Villager and calf share milk from cow in Rajasthan, India

Farmer Ratan Lal Chaudry milks his cow whose name is Dhamni in Nagar village, Tonk District, Rajasthan, India (photo credit: ILRI/Stevie Mann).

Overview
Millions of small-scale farmers, many of them women, supply the surging demand for animal source foods generating huge benefits to their livelihoods and family nutrition.

India is presently the largest milk producer in the world: 75% of rural households have bovines, 60% of dairy animals are owned by small farmers, and two thirds of marketed milk goes through the informal sector.

However, despite the importance of the informal milk sector, policy towards it is generally hostile. Informality leaves actors vulnerable to extortion, decreases investment in technology, chills the flow of innovation, and, paradoxically, makes foods less safe.

The huge burden of food-borne disease and the high level of pathogens in informal sector milk are well documented, as are the substantial, yet avoidable, milk losses from spoilage and spillage.

The International Livestock Research Institute (ILRI) and partners have developed an action research approach to help poor people get more from the traditional dairy sector.

This involves engaging with policymakers, assessing health risks and improving standards of informal sector producers and value chain agents through training and certification. The approach has been very successful in East Africa and more recently has been extended to India.

General objective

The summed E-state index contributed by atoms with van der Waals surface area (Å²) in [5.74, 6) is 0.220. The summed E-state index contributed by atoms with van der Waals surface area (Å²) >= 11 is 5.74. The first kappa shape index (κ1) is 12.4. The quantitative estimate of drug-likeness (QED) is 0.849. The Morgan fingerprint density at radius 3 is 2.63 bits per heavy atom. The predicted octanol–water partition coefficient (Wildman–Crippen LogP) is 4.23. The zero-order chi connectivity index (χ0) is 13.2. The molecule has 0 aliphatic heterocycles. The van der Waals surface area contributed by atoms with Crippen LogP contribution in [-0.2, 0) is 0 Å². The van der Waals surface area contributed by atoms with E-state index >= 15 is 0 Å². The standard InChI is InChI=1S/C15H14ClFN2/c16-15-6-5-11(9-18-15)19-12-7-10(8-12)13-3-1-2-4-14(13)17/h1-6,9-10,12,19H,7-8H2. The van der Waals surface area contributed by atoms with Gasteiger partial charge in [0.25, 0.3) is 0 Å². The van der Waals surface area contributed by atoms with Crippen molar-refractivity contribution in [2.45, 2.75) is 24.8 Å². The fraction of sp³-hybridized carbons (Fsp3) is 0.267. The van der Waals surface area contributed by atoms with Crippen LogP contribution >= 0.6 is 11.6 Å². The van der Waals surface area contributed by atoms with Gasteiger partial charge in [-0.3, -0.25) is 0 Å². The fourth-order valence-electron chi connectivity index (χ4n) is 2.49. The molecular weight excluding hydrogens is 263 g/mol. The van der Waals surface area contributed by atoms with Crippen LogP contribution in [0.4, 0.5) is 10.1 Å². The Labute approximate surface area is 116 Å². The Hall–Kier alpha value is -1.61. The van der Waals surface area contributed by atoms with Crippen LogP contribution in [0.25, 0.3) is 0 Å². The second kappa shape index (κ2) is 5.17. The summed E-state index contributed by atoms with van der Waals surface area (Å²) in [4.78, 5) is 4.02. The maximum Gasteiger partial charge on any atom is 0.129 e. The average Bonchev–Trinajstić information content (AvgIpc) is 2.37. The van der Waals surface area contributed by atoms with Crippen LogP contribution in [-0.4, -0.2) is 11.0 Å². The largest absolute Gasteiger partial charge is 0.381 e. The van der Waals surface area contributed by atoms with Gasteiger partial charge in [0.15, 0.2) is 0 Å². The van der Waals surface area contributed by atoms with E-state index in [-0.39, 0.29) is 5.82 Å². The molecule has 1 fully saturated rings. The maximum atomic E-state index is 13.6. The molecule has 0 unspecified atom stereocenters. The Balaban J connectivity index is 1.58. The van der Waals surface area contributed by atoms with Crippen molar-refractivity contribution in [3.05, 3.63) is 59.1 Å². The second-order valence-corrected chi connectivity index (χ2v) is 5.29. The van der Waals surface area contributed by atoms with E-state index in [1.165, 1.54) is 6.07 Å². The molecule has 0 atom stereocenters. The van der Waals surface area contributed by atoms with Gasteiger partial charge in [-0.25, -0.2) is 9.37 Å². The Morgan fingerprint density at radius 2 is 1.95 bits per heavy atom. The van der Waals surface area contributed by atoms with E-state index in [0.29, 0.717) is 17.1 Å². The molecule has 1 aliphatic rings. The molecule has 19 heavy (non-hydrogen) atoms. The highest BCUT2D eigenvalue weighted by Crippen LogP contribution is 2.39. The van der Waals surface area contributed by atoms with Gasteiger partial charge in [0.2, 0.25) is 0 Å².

To evaluate the impact of a self-sustaining model for improving the performance traditional dairy through certification and training in order to generate evidence for scaling-up and scaling-out as well as provide recommendations that will help continue to improve performance of the traditional dairy in Assam.

Specific objectives

  • To rigorously evaluate a model for improving the traditional dairy sector (based on training and certification of informal value chain actors) by assessing the impacts on capacity of value chain actors and net benefits accruing to milk value chains and consumers.
  • To understand and document the process of policy influence and change which supports local ownership and sustainability of this model for improving the traditional dairy sector.
  • To assess the economic impact and cost-benefit of the model for improving the traditional dairy sector.
  • To gather lessons from the Assam experience to inform dairy development in other parts of India and in Bangladesh.

Timeline
Start Date: 1 September 2011 | End Date: 28 February 2013

Country/Region
India

Principal investigator
Delia Grace

Scientists
Amos Omore
Derek Baker
Rameswar Deka

Partners
Department of Dairy Development, Assam
FARMER (NGO in India)
Milk traders’ associations
World Bank

Funder
OPEC Fund for International Development (OFID)

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